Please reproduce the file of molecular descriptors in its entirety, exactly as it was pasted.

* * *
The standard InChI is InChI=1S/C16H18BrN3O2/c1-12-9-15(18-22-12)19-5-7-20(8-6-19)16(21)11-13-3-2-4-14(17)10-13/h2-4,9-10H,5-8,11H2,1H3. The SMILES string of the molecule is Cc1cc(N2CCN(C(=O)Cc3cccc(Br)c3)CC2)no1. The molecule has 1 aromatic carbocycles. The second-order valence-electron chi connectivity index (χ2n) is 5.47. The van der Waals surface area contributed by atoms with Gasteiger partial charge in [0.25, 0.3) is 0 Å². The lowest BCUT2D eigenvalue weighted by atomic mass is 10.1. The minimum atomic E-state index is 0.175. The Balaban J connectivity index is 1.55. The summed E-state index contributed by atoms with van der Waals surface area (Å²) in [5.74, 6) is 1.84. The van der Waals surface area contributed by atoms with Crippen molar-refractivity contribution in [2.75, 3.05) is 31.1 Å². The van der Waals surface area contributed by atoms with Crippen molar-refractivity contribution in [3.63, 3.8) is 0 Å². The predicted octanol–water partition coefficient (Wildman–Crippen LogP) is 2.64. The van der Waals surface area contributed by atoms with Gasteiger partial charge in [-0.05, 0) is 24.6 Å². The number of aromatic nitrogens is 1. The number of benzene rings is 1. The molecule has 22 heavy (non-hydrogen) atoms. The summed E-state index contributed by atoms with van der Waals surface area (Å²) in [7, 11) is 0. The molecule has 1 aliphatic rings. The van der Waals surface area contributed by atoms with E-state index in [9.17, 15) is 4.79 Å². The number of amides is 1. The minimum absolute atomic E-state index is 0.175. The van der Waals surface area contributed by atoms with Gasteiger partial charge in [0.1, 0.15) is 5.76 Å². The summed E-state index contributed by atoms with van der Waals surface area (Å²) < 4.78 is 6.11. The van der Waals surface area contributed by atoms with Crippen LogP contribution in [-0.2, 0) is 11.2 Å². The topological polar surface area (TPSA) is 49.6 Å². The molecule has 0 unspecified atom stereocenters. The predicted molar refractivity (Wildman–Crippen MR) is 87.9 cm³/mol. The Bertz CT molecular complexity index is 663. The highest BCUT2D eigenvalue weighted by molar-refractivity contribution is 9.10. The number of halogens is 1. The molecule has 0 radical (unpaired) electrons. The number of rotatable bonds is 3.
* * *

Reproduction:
The standard InChI is InChI=1S/C16H18BrN3O2/c1-12-9-15(18-22-12)19-5-7-20(8-6-19)16(21)11-13-3-2-4-14(17)10-13/h2-4,9-10H,5-8,11H2,1H3. The SMILES string of the molecule is Cc1cc(N2CCN(C(=O)Cc3cccc(Br)c3)CC2)no1. The molecule has 1 aromatic carbocycles. The second-order valence-electron chi connectivity index (χ2n) is 5.47. The van der Waals surface area contributed by atoms with Gasteiger partial charge in [0.25, 0.3) is 0 Å². The lowest BCUT2D eigenvalue weighted by atomic mass is 10.1. The minimum atomic E-state index is 0.175. The Balaban J connectivity index is 1.55. The summed E-state index contributed by atoms with van der Waals surface area (Å²) in [5.74, 6) is 1.84. The van der Waals surface area contributed by atoms with Crippen molar-refractivity contribution in [2.75, 3.05) is 31.1 Å². The van der Waals surface area contributed by atoms with Crippen molar-refractivity contribution in [3.63, 3.8) is 0 Å². The predicted octanol–water partition coefficient (Wildman–Crippen LogP) is 2.64. The van der Waals surface area contributed by atoms with Gasteiger partial charge in [-0.05, 0) is 24.6 Å². The number of aromatic nitrogens is 1. The number of benzene rings is 1. The molecule has 22 heavy (non-hydrogen) atoms. The summed E-state index contributed by atoms with van der Waals surface area (Å²) in [7, 11) is 0. The molecule has 1 aliphatic rings. The van der Waals surface area contributed by atoms with E-state index in [9.17, 15) is 4.79 Å². The number of amides is 1. The minimum absolute atomic E-state index is 0.175. The van der Waals surface area contributed by atoms with Gasteiger partial charge in [0.1, 0.15) is 5.76 Å². The summed E-state index contributed by atoms with van der Waals surface area (Å²) < 4.78 is 6.11. The van der Waals surface area contributed by atoms with Crippen LogP contribution in [-0.2, 0) is 11.2 Å². The topological polar surface area (TPSA) is 49.6 Å². The molecule has 0 unspecified atom stereocenters. The predicted molar refractivity (Wildman–Crippen MR) is 87.9 cm³/mol. The Bertz CT molecular complexity index is 663. The highest BCUT2D eigenvalue weighted by molar-refractivity contribution is 9.10. The number of halogens is 1. The molecule has 0 radical (unpaired) electrons. The number of rotatable bonds is 3.